From: Ted Davis <TDavis@messiah.edu>
To: Asa@calvin.edu <Asa@calvin.edu>
Date: Friday, November 12, 1999 4:23 PM
Subject: Kelvin and Darwin
>Allan Harvey writes:
><"Darwin was shocked, because Thomson's figure for the age of the earth
>eliminated the possibility that his theory of evolution could be correct.
>There simply would not have been time for the geological processes on which
>Darwin's theory was based to have occurred. If Thomson was right, the
>must have been created with a ready-made geology. Archbishop Ussher's date
>of 4004 BC could be right."
>MY COMMENT: The Ussher part is ridiculous, and likewise the part about "a
>ready-made geology," which is worthy of AD White for its tone. On the
>hand, Darwin was seriously concerned about this. See below.
><He then tells of Darwin's son George verifying Thomson's calculations, and
>then tells how those calculations were underestimates because of incorrect
>assumptions about how the Sun worked and because he was not aware that heat
>was generated in the Earth via radioactivity. The overall picture he
>is one in which Kelvin had scored what even Darwin perceived as a near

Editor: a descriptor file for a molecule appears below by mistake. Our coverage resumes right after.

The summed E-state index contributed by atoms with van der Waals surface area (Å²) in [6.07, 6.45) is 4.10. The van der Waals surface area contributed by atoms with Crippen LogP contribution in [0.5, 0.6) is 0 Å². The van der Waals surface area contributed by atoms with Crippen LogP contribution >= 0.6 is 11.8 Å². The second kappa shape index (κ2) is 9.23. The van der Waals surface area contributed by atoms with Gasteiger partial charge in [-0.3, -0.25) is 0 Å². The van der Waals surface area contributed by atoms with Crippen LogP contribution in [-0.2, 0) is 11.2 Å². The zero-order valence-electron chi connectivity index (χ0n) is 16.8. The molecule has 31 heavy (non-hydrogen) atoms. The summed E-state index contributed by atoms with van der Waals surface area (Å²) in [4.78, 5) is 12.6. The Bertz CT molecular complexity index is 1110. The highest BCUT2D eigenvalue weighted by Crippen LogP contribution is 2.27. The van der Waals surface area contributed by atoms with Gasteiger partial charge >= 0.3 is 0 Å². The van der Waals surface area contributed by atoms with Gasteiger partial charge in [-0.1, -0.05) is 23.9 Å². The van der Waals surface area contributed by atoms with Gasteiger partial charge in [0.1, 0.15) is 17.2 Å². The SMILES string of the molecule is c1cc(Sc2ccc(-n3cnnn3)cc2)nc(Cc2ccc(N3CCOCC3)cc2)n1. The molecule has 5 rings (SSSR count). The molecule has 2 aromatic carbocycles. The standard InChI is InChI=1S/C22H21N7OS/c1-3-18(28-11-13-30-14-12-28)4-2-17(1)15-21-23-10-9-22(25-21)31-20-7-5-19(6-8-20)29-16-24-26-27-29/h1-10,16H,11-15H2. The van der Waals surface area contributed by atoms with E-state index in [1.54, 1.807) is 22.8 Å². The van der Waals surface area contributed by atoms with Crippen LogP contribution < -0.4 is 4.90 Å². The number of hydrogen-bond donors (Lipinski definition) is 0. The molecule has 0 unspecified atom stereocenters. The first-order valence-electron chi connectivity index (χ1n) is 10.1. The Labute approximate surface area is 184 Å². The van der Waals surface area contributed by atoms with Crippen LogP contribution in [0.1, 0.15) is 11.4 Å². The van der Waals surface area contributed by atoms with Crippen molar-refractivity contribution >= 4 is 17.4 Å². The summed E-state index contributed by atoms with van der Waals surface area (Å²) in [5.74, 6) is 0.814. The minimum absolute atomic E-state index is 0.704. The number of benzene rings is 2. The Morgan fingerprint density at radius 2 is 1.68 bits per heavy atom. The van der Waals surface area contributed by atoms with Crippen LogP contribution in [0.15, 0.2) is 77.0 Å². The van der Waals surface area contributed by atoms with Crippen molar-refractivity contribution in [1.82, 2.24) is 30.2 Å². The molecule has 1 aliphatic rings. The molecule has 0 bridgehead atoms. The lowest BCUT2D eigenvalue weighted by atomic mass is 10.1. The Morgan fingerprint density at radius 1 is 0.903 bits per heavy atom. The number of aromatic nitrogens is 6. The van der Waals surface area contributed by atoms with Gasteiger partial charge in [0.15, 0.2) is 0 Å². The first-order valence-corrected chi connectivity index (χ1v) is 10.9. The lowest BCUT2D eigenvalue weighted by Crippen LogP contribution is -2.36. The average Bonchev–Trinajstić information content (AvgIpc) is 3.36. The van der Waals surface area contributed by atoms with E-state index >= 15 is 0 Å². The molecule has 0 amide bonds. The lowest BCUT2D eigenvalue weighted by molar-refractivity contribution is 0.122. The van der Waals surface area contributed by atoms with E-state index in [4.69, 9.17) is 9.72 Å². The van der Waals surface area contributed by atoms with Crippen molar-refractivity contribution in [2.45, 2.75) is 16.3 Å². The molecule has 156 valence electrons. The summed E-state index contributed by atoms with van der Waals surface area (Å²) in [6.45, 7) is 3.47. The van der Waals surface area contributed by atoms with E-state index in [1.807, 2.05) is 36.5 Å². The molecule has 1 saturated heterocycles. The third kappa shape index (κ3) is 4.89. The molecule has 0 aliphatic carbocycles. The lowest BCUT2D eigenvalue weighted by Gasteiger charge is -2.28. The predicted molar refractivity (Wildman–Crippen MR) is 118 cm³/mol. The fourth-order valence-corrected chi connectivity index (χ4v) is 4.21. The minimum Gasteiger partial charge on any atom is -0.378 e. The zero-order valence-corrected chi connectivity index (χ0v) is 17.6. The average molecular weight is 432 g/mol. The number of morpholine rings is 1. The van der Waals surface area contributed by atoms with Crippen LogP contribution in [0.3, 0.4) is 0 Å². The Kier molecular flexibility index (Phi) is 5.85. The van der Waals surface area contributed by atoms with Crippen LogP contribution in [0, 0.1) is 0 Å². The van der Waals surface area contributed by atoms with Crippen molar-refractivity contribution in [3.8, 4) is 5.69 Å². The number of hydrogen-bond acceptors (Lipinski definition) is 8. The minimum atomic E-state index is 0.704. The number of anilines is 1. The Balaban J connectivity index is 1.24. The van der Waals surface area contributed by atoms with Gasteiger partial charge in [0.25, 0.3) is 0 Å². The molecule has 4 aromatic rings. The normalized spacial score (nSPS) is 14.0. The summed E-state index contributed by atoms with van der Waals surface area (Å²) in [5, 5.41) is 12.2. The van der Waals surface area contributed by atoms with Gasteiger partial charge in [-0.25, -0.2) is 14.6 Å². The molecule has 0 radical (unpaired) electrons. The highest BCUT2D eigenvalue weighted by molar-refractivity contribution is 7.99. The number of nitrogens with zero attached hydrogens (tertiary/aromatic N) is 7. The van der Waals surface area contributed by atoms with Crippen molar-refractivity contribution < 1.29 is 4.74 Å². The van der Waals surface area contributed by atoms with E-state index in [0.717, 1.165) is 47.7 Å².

>knockout blow against evolution, and that the theory was only saved by the
>discovery of radioactivity.
>Harvey wants to know:
><Is this characterization anywhere near the truth? Kelvin's age
>gave about 100 Myr, a factor of 45 less than the current best number. But
>was enough known about the "speed" of evolution in the late 19th century to
>say that 100 Myr would not have been enough time for Darwin's postulated
>evolution to have happened? Certainly the more time the better for Darwin,
>and if Kelvin had come up with 100,000 years that would have been a huge
>blow to Darwinism. But was 100 Myr really low enough to discourage Darwin
>and temporarily turn scientific opinion against evolution?
>ANSWER: Darwin certainly did envision an earth much older than 100MY, the
>upper end of Kelvin's calcuations. But (yes) there was no way to get ages
>that we would today call reliable, and the absence of knowledge of
>radioactivity is a major factor here. Most of Darwin's contemporaries,
>his friends like Huxley, tried to find ways to make evolution go much
>than Darwin thought it did. They appealed to mutationism,
>or both; even Darwin himself modified his own theory significantly in later
>editions of the Origin. This whole episode is part of what Peter Bowlers
>calls "The Eclipse of Darwinism" in his book of that name. I also
>"Lord Kelvin and the Age of the Earth," by Joe Burchfield.
>OVERALL: Youngson uses mainly facts to draw an absurd conclusion.